Starting a new job is daunting at the best of times, but in the current climate it is even more so.
Mid-way through my final year, I was offered my dream role as a Content Assistant, crafting website copy and writing blogs and articles to raise the company’s profile. I was extremely excited about starting work in the summer.
When it became apparent that my start date would be pushed back to the autumn, I became increasingly anxious and apprehensive at the prospect of starting the position remotely.
I worried about all manner of things. I worried about not having access to a work computer or my work email account, and about my colleagues not being the other side of a desk if I had any questions, to name just two.
With my university assignments complete, I slowly came to the realisation that it wasn’t worth fretting about things beyond my control. After all, I couldn’t control lockdowns or office closures any more than the next graduate could.
I needed to focus on what I could control: preparing for my graduate job. Click the arrow below to see which steps I took to prepare for my new role.
Find out exactly what your new role entails:
- Re-read the job description and information from the company
- Check the company’s social media accounts to see what steps they’ve taken to help with remote working. I’ve seen companies create podcasts and hold webinars to engage their employees and clients
- Browse LinkedIn for similar roles, to gauge what may be expected of you
- Review gaps in your knowledge/skillset and plan ways to address them. I developed my understanding of digital marketing by completing online courses through FutureLearn and Google Digital Garage
Staying informed and strengthening my skills helped me to feel calm and prepared.
One way I reduced some of my anxiety around starting work was by familiarising myself with my team and others within the company.
Most companies have directories on their website, with details of different offices and departments. You’ll often find a photo and a brief outline of an employee’s career path on their website, too. Who is the company’s CEO or Managing Partner? Who heads up your department?
Seeing all the smiling faces of my co-workers on the company website helped to settle my nerves and gave me an insight into what my work community would look like. It also reminded me that although my colleagues wouldn’t be across the desk when questions arose, they would only be a phone call, instant message or email away.
Ever heard someone say, ‘dress for the job you want, not the job you have’? Dressing appropriately:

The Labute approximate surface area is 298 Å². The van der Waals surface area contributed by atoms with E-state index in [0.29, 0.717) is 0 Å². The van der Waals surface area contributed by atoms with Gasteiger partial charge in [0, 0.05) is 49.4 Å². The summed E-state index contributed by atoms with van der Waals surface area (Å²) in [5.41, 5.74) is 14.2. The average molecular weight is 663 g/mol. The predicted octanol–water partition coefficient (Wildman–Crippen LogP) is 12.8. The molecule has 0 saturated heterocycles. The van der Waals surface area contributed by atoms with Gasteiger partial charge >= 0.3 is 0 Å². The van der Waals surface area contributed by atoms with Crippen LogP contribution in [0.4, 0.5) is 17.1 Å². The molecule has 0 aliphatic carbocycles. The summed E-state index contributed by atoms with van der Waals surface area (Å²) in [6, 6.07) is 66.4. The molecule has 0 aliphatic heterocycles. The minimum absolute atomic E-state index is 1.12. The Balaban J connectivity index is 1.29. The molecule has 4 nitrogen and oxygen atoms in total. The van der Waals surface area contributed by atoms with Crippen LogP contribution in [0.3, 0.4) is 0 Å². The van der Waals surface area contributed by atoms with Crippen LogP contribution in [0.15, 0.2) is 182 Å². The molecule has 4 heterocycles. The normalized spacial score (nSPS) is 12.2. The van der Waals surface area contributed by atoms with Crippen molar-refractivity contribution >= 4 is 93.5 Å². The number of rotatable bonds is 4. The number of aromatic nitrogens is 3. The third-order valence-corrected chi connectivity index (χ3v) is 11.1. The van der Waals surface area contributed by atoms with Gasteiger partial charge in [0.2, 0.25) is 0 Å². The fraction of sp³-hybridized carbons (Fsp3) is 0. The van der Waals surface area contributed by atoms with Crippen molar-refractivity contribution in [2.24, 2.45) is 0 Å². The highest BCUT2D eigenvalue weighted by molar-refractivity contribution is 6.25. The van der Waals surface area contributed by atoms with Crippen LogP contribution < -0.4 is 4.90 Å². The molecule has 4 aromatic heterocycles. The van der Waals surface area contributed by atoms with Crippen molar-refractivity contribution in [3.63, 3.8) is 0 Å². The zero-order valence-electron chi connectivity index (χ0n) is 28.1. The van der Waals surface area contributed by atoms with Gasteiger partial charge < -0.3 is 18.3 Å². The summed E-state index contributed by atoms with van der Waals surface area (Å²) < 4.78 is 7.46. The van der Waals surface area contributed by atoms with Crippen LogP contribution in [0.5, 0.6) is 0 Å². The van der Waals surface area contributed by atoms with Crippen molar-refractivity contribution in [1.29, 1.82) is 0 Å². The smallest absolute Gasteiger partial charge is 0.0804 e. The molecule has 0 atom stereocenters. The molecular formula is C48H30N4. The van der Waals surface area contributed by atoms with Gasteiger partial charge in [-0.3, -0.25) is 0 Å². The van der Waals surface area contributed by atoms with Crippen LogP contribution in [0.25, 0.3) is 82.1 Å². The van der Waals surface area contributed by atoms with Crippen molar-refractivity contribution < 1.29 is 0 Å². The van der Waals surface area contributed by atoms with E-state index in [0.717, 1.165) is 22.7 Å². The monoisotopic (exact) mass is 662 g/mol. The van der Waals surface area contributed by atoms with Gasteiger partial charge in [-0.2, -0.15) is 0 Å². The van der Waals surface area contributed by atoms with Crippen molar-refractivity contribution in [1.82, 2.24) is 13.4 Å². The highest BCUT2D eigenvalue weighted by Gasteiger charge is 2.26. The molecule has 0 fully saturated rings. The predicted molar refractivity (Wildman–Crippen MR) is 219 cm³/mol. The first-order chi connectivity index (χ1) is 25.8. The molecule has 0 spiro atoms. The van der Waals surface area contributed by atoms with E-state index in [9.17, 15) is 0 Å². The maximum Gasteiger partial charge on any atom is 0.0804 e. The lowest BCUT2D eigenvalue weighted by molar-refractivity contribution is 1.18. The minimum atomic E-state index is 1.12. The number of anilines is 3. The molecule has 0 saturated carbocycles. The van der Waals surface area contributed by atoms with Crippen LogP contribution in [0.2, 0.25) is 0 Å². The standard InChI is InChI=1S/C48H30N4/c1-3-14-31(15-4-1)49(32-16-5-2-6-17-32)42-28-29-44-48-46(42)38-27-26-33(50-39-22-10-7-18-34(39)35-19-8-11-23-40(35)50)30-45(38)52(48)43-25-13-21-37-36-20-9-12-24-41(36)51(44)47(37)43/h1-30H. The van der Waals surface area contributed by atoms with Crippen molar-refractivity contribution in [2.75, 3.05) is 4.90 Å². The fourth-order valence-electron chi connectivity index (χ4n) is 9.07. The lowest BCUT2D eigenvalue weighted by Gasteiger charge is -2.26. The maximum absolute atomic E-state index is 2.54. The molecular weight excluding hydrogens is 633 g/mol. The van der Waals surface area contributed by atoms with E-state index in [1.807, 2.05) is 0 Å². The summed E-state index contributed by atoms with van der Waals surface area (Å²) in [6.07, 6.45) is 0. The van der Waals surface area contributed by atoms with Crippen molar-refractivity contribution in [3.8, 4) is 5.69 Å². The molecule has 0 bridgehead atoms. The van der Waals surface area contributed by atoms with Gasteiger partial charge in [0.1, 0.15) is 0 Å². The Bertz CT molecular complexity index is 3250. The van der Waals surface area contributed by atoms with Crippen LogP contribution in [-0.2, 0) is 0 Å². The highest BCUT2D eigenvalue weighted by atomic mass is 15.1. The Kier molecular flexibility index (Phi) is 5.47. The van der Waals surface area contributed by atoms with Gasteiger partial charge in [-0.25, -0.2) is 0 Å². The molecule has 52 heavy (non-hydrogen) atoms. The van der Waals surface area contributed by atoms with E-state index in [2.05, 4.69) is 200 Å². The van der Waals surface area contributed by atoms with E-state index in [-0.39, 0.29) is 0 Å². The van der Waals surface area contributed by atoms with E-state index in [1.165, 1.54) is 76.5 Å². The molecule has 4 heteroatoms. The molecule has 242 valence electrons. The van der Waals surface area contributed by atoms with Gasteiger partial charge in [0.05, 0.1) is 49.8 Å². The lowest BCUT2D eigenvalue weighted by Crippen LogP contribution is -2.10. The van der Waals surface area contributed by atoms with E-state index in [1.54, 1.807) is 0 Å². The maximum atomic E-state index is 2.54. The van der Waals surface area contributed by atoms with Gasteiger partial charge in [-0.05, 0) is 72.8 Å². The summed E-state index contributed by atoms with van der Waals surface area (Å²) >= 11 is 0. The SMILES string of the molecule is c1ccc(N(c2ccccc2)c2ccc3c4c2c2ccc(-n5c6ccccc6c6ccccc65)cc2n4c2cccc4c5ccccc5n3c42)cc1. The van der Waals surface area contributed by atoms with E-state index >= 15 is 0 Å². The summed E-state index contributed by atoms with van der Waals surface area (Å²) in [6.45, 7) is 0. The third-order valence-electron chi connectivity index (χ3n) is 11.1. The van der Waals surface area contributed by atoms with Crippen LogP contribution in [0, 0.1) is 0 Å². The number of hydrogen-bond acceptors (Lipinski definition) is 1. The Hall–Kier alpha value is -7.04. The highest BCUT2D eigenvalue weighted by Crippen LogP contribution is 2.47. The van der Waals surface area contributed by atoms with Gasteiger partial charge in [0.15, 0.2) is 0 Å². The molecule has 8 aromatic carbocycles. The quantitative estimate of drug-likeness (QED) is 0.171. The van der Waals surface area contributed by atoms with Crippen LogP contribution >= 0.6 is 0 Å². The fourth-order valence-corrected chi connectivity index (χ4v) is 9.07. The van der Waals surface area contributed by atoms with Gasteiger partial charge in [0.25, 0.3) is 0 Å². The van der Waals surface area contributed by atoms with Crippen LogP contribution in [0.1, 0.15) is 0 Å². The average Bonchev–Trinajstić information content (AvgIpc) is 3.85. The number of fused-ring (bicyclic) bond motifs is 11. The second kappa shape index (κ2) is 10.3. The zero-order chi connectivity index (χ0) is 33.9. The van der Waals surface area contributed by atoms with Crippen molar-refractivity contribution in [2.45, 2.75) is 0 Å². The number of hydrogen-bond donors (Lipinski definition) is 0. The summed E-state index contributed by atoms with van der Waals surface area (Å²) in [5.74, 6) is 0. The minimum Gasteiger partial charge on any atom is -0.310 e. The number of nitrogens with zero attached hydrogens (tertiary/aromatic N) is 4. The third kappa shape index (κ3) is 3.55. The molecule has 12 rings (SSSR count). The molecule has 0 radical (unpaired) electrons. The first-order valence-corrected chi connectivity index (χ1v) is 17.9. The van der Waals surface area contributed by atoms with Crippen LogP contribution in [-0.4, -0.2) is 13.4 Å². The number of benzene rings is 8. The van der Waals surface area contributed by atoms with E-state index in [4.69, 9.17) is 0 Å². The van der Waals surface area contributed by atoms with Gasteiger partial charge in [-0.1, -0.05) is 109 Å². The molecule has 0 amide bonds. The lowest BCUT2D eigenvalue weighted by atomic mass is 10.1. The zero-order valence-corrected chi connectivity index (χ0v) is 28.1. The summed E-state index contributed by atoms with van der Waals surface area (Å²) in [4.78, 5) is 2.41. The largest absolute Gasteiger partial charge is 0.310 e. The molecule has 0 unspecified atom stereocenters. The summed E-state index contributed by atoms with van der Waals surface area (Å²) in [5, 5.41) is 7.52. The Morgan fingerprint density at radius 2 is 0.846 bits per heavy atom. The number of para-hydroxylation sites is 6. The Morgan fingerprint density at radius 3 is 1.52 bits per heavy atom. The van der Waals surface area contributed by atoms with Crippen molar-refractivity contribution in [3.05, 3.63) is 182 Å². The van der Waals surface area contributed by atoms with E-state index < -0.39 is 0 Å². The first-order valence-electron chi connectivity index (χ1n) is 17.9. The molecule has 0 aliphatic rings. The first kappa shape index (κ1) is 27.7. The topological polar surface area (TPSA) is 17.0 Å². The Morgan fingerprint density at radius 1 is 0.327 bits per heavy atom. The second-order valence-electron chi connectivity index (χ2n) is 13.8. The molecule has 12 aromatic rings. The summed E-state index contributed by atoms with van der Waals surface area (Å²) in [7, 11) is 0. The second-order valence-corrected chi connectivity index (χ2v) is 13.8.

- Puts you in the right frame of mind to work
- Helps you make a good first impression
Dress codes and their significance will vary depending on the industry you work in. Dressing smartly during my internships made me feel confident and comfortable working in a professional environment. This newfound confidence assured me that I was cut out to pursue the marketing and PR career I wanted.
The way you hold yourself at work matters. Many companies have probationary periods for new employees. Think of this probationary period as an extension of your interview: by dressing appropriately and acting in a professional manner, you're showing that you align with your employer’s working environment and values.
One of the best ways to show your company your initiative and worth is to come prepared with a few ideas of what you, or your department, could work on when you start.
Consider the skills and experience you will bring to the table in your role. Perhaps you’ve written for the student newspaper, so could write blogs and articles about the company’s current projects? Perhaps you were a course representative like I was, so are well-versed in communicating others’ views and enacting change? You could work on initiatives to improve employee engagement and wellbeing.
The company may already have these wheels in motion, but you will have demonstrated your initiative and willingness to perform. This step comes hand in hand with conducting wider research for your role. If you spent some time researching the projects that your company are completing currently, this should help spark ideas that you can bring to the company.
Step 5: Reflect on your achievements
You’ve recently graduated and secured your first job. Being in a position to start your career is something you’ve previously dreamed about.
Take a moment to reflect on your achievements and recognise how much you have accomplished. Jot these down in the box alongside.
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